During development, a variety of signals are coordinated that allow an organ to attain its proper size, which Is required for its normal function. In vertebrate heart development, several pathways are known to promote induction and growth of the heart, while few pathways are known to restrict the size of the heart. My long-term goal Is to understand how organs pnsperly achieve their size.
The specific aims of this grant are to elucidate the molecular pathways and cellular mechanisms that are required to restrict the size of the heart during development using zebrafish. During the mentored phase of the award, I characterized a mechanism whereby hoxbSb, a downstream effector of RA signaling, non-autonomously restricts atrial cell number from the adjacent forelimb field. These studies helped to provide novel insights into organogenesis and potentially mechanisms which niay underly developmental syndromes affecting both the heart and the forelimb. Despite my initial studies, we still do not understand the nature of the increase in cardiac cells in RA signaling deficient embryos.
In Specific Aim 1, 1 will perform clonal analysis experiments to determine what cell fates may be directly affected by the increase In cardiac cells. Furthermore, we do not understand how downstream effectors of hoxbSb may be acting to restrict atrial cell number.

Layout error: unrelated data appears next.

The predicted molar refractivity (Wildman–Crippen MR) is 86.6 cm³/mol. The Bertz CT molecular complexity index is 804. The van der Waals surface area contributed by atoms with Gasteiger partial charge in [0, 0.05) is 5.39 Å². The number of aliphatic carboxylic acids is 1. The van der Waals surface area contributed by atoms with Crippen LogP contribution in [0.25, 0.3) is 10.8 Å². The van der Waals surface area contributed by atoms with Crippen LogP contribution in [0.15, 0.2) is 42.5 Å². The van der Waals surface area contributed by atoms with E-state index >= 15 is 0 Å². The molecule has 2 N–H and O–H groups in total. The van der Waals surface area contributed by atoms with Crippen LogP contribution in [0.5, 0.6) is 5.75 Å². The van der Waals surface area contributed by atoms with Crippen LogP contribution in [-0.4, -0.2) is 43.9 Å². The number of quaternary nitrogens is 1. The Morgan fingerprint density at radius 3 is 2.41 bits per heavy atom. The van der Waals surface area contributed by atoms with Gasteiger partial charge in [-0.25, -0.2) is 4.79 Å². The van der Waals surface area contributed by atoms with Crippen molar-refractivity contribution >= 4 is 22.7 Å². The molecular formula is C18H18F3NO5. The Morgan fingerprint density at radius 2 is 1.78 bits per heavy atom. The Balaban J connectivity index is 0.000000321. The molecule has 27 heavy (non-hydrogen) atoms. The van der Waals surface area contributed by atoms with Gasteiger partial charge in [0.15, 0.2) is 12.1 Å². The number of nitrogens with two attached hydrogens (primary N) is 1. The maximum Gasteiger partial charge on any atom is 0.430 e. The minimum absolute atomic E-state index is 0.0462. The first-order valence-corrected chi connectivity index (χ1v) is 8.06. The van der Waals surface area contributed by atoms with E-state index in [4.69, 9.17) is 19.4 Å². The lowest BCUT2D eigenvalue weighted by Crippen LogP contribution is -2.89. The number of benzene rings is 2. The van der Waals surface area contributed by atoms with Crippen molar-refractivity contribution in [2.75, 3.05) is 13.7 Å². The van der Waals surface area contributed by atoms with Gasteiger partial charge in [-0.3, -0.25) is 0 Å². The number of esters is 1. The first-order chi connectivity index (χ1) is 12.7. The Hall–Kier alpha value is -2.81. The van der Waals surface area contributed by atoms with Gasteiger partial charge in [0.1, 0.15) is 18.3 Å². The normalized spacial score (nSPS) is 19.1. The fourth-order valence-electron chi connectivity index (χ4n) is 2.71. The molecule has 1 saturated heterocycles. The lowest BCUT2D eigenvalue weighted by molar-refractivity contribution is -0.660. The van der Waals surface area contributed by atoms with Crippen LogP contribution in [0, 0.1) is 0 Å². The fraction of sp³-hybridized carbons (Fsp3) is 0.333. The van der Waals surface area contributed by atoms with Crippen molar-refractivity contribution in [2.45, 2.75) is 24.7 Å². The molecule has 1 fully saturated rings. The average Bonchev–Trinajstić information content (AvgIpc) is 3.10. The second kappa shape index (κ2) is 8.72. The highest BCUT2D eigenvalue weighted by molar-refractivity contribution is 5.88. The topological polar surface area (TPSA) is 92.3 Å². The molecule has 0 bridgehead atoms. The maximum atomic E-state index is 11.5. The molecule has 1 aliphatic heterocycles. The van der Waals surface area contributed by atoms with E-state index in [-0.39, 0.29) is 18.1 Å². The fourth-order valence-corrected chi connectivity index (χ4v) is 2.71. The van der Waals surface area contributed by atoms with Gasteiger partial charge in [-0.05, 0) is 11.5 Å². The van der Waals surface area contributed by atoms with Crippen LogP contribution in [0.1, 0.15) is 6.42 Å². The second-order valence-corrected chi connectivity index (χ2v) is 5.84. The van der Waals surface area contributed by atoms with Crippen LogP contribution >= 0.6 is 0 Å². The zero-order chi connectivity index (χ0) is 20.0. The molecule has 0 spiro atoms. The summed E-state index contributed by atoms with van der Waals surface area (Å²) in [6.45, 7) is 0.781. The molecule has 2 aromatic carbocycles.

In Specific Aim 2, 1 will use loss of function approaches to characterize candidate effector genes downstream of hoxbSb that are required to specifically restrict atrial cell fonnatlon. From our initial screen of downstream effectors of RA signaling, we do not yet know of any genes that specifically restrict ventricular cell number.
In Specific Aim 3, 1 will use loss of function approaches to identify downstream effectors of RA signaling specifically required to limit ventricular cell number. It is likely other signaling pathways besides RA signaling are involved in restricting cardiac cell formation.
In Specific Aim 4, 1 will characterize novel mutants that can modify the Impact of RA signaling on heart size. Given the many contexts in which RA signaling acts, Including cardiac regeneration, lung branching, stem cell differentiation, and cancer biology, it is likely that my findings will also have a broad range of applications toward human health and the eventual development of therapeutics.
Congenital heart defects are extremely common, occurring in approximately 11n 10 still births and 1 in 100 live births. The information gleaned from this project will allow a greater understanding of normal heart development and potential causes of congenital heart defects.
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